When the Wind Came Sweeping Down the Plain: the Dust Bowl Revisited at the Belle Isle Library

 

Wind conditions may be tough right now, but they are nothing compared to the 50 mile per hour winds during the Dust Bowl storms of the 1930’s.  These ten-thousand-foot high storms brought death and devastation to people and animals alike, laying waste to rich farmland and destroying communities.  The Dust Bowl is an inescapable element in Oklahoma’s history.

In his book, “The Worst Hard Time,” Timothy Egan discusses the causes of the Dust Bowl and the devastating aftermath in the Oklahoma and Texas panhandles.  The Belle Isle Library will be hosting a book discussion of this title on Saturday, February 22nd, at 2:00pm. The book discussion will be led by Dr. Lloyd Musselman, historian and retired professor. 

Egan’s work is the first in a series of book discussions at the Belle Isle Library based on the Dust Bowl and its lasting effect on Oklahoma.  The book discussion series, The Worst Hard Time Revisited: Oklahoma in the Dust Bowl Years, is part of the ‘Let’s Talk About It, Oklahoma!’ program sponsored by the Oklahoma Humanities Council.  In total, the book series will cover five titles related to the Dust Bowl and each will feature a humanities scholar to broaden the discussion.  Attendees may attend one or all of the sessions.  This program is free and open to the public.  For more information about the series, call 843-9601 or visit Metropolitan Library System’s website at www.metrolibrary.org.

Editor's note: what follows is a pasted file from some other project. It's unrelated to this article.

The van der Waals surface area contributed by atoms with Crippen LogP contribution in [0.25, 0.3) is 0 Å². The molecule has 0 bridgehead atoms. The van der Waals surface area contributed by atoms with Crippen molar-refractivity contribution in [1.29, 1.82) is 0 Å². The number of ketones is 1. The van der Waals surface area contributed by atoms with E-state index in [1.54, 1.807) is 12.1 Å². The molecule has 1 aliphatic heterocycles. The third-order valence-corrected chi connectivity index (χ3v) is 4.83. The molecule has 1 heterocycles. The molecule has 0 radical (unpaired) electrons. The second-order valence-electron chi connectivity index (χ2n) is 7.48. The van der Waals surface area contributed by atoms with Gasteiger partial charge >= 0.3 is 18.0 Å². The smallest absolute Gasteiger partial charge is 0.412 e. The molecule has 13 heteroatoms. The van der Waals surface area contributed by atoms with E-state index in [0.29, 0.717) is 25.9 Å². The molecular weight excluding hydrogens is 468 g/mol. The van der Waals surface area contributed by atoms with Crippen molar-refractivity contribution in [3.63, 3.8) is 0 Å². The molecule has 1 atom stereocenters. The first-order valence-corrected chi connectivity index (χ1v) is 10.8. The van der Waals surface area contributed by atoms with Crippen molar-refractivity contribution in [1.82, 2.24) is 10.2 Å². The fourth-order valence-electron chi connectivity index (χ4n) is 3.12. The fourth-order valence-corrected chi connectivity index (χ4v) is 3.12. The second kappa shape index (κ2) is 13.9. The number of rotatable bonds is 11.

The Metropolitan Library System of Oklahoma County includes 14 libraries and five extension libraries. Libraries include Almonte, Belle Isle, Capitol Hill, Patience S. Latting Northwest, Ralph Ellison, Ronald J. Norick Downtown Library, and Southern Oaks in Oklahoma City, as well as Bethany, Choctaw, Del City, Edmond, Midwest City, Village and Warr Acres. Extensions are located in the communities of Harrah, Jones, Luther and Nicoma Park and include Wright Library in Oklahoma City. You can also reach us at www.metrolibrary.org.